A shareholder of LBI requested that LBI seek disgorgement of the RBS Defendants’ short-swing profits.  When this did not occur, Jeff Wagner (“Plaintiff”) brought this lawsuit against the RBS Defendants to recover the amount.

To succeed on a Section 16(b) claim, the plaintiff must prove that there was “(1) a purchase and (2) a sale of securities (3) by an officer or director of the issuer or by a shareholder who owns more than 10% of any one class of the issuer’s securities (4) within a six-month period.” Although they owned more than 10% of the outstanding Class A shares, the RBS Defendants moved to dismiss.

The RBS Defendants argued that the transactions did not involve a change in their “pecuniary interest” and were, therefore, exempt under Section 16.  See Rule 16a-13, 17 CFR 230.16a-13 (“A transaction, other than the exercise or conversion of a derivative security, or deposit into or withdrawal from a voting trust, that effects only a change in the form of beneficial ownership without changing a person's pecuniary interest in the subject equity security shall be exempt from Section 16 of the Act.”). 

The RBS Defendants argued, among other things, that the court should not apply Section 16(b) to the transactions at issue because they are “far afield from trading on inside information and do not implicate the concerns that animate Section 16(b).” The court noted that scrutiny of borderline transactions only occurred when an insider made an involuntary transaction with no access to inside information. This case, however, did not warrant heightened scrutiny because the RBS Defendants had “not yet demonstrate[d] that no such possibility” existed. 

Additionally, the RBS Defendants sought to rely on SEC No-Action Letters finding  Section 16(b) inapplicable to transactions where the parties had no pecuniary interest in the securities involved. The court, however, rejected reliance on these letters, finding that the transactions by the RBS Defendants were “quite different” from those discussed in the letter.  Therefore, because the RBS Defendants did not successfully argue that Section 16(b) was inapplicable, the court denied their motion to dismiss.

Primary materials are available on the DU Corporate Governance website


In re ProShares Trust Sec. Litig.: No Material Misrepresentations or Omissions Where Prospectuses Warn of Potential Loss and Volatility

In In re ProShares Trust Sec. Litig., No. 12-3981, 2013 WL 3779364 (2d Cir. July 22, 2013), the United States Court of Appeals for the Second Circuit affirmed the dismissal of a putative class action against ProShares Trust and ProShares Trust II (collectively “ProShares”) for alleged violations of Sections 11 and 15 of the Securities Act of 1933 (“1933 Act”).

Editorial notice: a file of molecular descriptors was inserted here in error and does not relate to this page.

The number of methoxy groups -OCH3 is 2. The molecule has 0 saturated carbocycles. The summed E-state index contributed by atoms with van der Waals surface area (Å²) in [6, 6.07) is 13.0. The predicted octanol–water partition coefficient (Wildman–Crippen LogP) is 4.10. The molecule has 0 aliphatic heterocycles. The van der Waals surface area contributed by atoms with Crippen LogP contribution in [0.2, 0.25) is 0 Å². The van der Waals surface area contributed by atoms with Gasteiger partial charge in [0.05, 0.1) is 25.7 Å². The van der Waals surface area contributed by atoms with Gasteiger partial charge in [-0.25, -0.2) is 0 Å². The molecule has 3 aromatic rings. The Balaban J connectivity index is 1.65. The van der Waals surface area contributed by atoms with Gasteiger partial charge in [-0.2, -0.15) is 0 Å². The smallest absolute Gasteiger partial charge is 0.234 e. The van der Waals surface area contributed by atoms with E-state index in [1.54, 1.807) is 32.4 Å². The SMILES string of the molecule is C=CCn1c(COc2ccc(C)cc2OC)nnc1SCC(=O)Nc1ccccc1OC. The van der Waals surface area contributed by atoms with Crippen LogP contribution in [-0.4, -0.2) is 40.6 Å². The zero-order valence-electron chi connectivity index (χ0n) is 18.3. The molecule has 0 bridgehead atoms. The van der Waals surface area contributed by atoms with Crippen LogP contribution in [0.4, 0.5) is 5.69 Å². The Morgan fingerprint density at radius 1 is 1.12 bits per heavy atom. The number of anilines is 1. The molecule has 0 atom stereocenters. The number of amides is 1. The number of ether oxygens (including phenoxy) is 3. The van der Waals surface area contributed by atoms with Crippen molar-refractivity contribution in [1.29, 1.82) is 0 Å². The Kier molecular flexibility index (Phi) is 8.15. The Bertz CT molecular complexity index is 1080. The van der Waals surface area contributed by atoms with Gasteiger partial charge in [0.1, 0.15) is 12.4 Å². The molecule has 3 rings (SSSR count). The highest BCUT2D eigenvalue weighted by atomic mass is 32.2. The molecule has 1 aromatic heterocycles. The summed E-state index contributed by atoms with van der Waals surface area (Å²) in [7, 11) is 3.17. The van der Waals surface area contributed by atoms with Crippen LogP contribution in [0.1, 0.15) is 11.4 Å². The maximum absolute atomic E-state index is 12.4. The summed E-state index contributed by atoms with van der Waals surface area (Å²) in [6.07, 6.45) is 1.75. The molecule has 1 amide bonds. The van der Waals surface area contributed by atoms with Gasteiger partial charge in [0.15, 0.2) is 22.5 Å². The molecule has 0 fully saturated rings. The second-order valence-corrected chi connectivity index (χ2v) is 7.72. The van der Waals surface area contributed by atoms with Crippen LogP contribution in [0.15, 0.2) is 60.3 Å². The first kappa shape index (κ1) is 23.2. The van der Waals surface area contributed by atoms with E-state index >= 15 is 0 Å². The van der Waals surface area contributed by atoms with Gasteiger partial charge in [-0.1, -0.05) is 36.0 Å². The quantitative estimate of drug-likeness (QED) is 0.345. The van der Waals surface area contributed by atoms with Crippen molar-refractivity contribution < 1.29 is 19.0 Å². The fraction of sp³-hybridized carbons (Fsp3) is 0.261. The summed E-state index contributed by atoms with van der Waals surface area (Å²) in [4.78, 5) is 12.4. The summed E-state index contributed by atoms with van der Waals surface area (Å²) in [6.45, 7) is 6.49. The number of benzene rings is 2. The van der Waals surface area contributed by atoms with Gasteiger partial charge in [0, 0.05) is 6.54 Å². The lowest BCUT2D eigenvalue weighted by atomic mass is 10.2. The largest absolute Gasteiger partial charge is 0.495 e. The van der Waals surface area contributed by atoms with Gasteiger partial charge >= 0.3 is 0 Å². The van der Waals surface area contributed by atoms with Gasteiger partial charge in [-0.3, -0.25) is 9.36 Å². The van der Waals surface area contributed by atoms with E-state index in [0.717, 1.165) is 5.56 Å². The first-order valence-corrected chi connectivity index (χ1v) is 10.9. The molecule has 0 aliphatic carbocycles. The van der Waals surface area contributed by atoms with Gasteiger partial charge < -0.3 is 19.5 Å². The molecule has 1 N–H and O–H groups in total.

According to the allegations, Defendant-Appellees, ProShares, offered shares of leveraged exchange traded funds (“ETFs”) from 2006 through 2009. ETFs are a type of security that “operate like indexed mutual funds but trade like stocks.” They typically “track an index, a sector of stocks, or a commodity or currency.” ProShares' ETFs sought to outperform an underlying index by investing daily in components of the index through the use of assorted financial instruments.

The ProShares prospectuses warned that the ETFs used “aggressive” investment tactics aimed at short-term gains through outperforming the daily index, and “that it did not use conventional stock research or analysis” in deciding to invest in certain, often “volatile,” financial instruments. It further stated that its investment techniques could result in “potentially drastic losses” even resulting in the “total loss of an investor’s investment.”  

The Plaintiff-Appellants (“Plaintiffs”), a group of investors who purchased those shares, claimed that ProShares made material omissions and misrepresentations in the ETFs prospectuses, which led the Investors to lose substantial portions of their investments.  The Plaintiffs contended that ProShares violated Sections 11 and 15 of the 1933 Act by failing to adequately warn them of the risk of loss, especially the risk of loss for investing in the ETFs for terms longer than a day.  

For a Section 11 claim to survive a motion to dismiss it must identify a material misrepresentation or omission. Section 15 requires the showing of a Section 11 violation and defendant control over the violator.  To be material, the information must have “significantly altered the total mix of information” in the eyes of a reasonable investor. Just because an omission or misrepresentation is important does not make it material. 

In light of the warnings in the prospectuses, the court found that the Plaintiffs failed to allege material misrepresentations and omissions. The court stated that “the role of the materiality requirement is not to attribute to investors a child-like simplicity.” The prospectuses used adequate language to put investors on notice of the potential losses they faced through investing in the ETFs. The Plaintiffs' Section 11 claim failed, and the Section 15 claim, which must be established in conjunction with a successful Section 11 claim, also failed. In the absence of an underlying violation, the claim under Section 15 was likewise dismissed.

The primary materials for this case may be found on the DU Corporate Governance website.  


Assessing the Judicial Philosophy of Supreme Court Nominees in Delaware

The news out of Delaware is that Chancellor Strine has applied to be the Chief Justice of the Delaware Supreme Court.  According to the WSJ, there are four candidates for the position, including Justice Berger. The other two are judges on the Superior Court, Jan Jurden and James Vaughn.